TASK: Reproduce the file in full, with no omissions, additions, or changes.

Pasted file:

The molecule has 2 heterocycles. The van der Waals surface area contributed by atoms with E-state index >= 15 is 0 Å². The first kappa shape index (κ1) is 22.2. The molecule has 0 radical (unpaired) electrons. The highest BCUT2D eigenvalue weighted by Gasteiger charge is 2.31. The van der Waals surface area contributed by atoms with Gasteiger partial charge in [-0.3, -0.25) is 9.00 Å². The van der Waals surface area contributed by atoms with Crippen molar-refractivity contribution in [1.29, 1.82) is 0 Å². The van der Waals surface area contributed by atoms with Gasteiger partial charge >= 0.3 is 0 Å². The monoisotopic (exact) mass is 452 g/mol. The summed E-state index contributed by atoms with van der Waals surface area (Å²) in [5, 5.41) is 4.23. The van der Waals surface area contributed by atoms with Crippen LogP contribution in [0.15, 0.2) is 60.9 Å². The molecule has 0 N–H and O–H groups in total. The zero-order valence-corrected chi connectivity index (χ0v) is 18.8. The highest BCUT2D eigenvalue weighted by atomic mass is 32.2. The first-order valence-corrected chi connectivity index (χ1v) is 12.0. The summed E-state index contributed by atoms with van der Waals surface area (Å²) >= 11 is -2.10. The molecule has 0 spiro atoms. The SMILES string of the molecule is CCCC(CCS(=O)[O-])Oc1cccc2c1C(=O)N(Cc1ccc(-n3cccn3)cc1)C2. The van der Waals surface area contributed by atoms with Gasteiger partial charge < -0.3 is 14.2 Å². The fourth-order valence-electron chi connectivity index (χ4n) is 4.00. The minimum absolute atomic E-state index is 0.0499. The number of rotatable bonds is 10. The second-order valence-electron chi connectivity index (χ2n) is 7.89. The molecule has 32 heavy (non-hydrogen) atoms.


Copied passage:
The molecule has 2 heterocycles. The van der Waals surface area contributed by atoms with E-state index >= 15 is 0 Å². The first kappa shape index (κ1) is 22.2. The molecule has 0 radical (unpaired) electrons. The highest BCUT2D eigenvalue weighted by Gasteiger charge is 2.31. The van der Waals surface area contributed by atoms with Gasteiger partial charge in [-0.3, -0.25) is 9.00 Å². The van der Waals surface area contributed by atoms with Crippen molar-refractivity contribution in [1.29, 1.82) is 0 Å². The van der Waals surface area contributed by atoms with Gasteiger partial charge >= 0.3 is 0 Å². The monoisotopic (exact) mass is 452 g/mol. The summed E-state index contributed by atoms with van der Waals surface area (Å²) in [5, 5.41) is 4.23. The van der Waals surface area contributed by atoms with Crippen LogP contribution in [0.15, 0.2) is 60.9 Å². The molecule has 0 N–H and O–H groups in total. The zero-order valence-corrected chi connectivity index (χ0v) is 18.8. The highest BCUT2D eigenvalue weighted by atomic mass is 32.2. The first-order valence-corrected chi connectivity index (χ1v) is 12.0. The summed E-state index contributed by atoms with van der Waals surface area (Å²) >= 11 is -2.10. The molecule has 0 spiro atoms. The SMILES string of the molecule is CCCC(CCS(=O)[O-])Oc1cccc2c1C(=O)N(Cc1ccc(-n3cccn3)cc1)C2. The van der Waals surface area contributed by atoms with Gasteiger partial charge < -0.3 is 14.2 Å². The fourth-order valence-electron chi connectivity index (χ4n) is 4.00. The minimum absolute atomic E-state index is 0.0499. The number of rotatable bonds is 10. The second-order valence-electron chi connectivity index (χ2n) is 7.89. The molecule has 32 heavy (non-hydrogen) atoms.